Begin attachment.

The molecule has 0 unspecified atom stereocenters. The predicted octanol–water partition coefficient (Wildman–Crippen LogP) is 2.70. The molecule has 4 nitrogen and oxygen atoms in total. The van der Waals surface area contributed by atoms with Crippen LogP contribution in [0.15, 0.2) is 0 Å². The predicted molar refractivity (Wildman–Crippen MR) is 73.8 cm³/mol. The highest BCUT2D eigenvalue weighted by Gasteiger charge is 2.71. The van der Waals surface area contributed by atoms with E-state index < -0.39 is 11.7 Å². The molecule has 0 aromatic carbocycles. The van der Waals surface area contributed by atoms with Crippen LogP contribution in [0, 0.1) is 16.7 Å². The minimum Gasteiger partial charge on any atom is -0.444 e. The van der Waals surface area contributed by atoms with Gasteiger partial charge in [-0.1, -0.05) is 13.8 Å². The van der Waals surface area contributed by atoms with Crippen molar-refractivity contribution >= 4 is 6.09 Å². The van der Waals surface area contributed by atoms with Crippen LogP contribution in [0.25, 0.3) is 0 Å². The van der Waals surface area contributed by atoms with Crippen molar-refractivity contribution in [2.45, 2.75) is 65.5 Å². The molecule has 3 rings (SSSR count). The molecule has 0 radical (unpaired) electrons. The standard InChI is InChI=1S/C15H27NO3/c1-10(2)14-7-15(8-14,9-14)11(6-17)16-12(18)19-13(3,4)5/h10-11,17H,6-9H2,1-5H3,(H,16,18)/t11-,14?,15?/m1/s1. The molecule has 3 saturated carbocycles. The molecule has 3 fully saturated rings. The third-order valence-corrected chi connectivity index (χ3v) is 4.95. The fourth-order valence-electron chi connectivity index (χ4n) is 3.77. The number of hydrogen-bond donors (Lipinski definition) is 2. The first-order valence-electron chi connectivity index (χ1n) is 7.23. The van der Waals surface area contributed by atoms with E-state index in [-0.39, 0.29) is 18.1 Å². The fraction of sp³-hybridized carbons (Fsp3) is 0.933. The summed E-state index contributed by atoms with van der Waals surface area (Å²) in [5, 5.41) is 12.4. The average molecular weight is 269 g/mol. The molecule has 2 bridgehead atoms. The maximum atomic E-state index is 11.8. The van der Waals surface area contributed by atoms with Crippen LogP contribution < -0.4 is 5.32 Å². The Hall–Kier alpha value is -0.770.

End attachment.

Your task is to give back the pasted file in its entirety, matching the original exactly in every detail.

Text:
The molecule has 0 unspecified atom stereocenters. The predicted octanol–water partition coefficient (Wildman–Crippen LogP) is 2.70. The molecule has 4 nitrogen and oxygen atoms in total. The van der Waals surface area contributed by atoms with Crippen LogP contribution in [0.15, 0.2) is 0 Å². The predicted molar refractivity (Wildman–Crippen MR) is 73.8 cm³/mol. The highest BCUT2D eigenvalue weighted by Gasteiger charge is 2.71. The van der Waals surface area contributed by atoms with E-state index < -0.39 is 11.7 Å². The molecule has 0 aromatic carbocycles. The van der Waals surface area contributed by atoms with Crippen LogP contribution in [0, 0.1) is 16.7 Å². The minimum Gasteiger partial charge on any atom is -0.444 e. The van der Waals surface area contributed by atoms with Gasteiger partial charge in [-0.1, -0.05) is 13.8 Å². The van der Waals surface area contributed by atoms with Crippen molar-refractivity contribution >= 4 is 6.09 Å². The van der Waals surface area contributed by atoms with Crippen LogP contribution in [0.25, 0.3) is 0 Å². The van der Waals surface area contributed by atoms with Crippen molar-refractivity contribution in [2.45, 2.75) is 65.5 Å². The molecule has 3 rings (SSSR count). The molecule has 0 radical (unpaired) electrons. The standard InChI is InChI=1S/C15H27NO3/c1-10(2)14-7-15(8-14,9-14)11(6-17)16-12(18)19-13(3,4)5/h10-11,17H,6-9H2,1-5H3,(H,16,18)/t11-,14?,15?/m1/s1. The molecule has 3 saturated carbocycles. The molecule has 3 fully saturated rings. The third-order valence-corrected chi connectivity index (χ3v) is 4.95. The fourth-order valence-electron chi connectivity index (χ4n) is 3.77. The number of hydrogen-bond donors (Lipinski definition) is 2. The first-order valence-electron chi connectivity index (χ1n) is 7.23. The van der Waals surface area contributed by atoms with E-state index in [-0.39, 0.29) is 18.1 Å². The fraction of sp³-hybridized carbons (Fsp3) is 0.933. The summed E-state index contributed by atoms with van der Waals surface area (Å²) in [5, 5.41) is 12.4. The average molecular weight is 269 g/mol. The molecule has 2 bridgehead atoms. The maximum atomic E-state index is 11.8. The van der Waals surface area contributed by atoms with Crippen LogP contribution < -0.4 is 5.32 Å². The Hall–Kier alpha value is -0.770.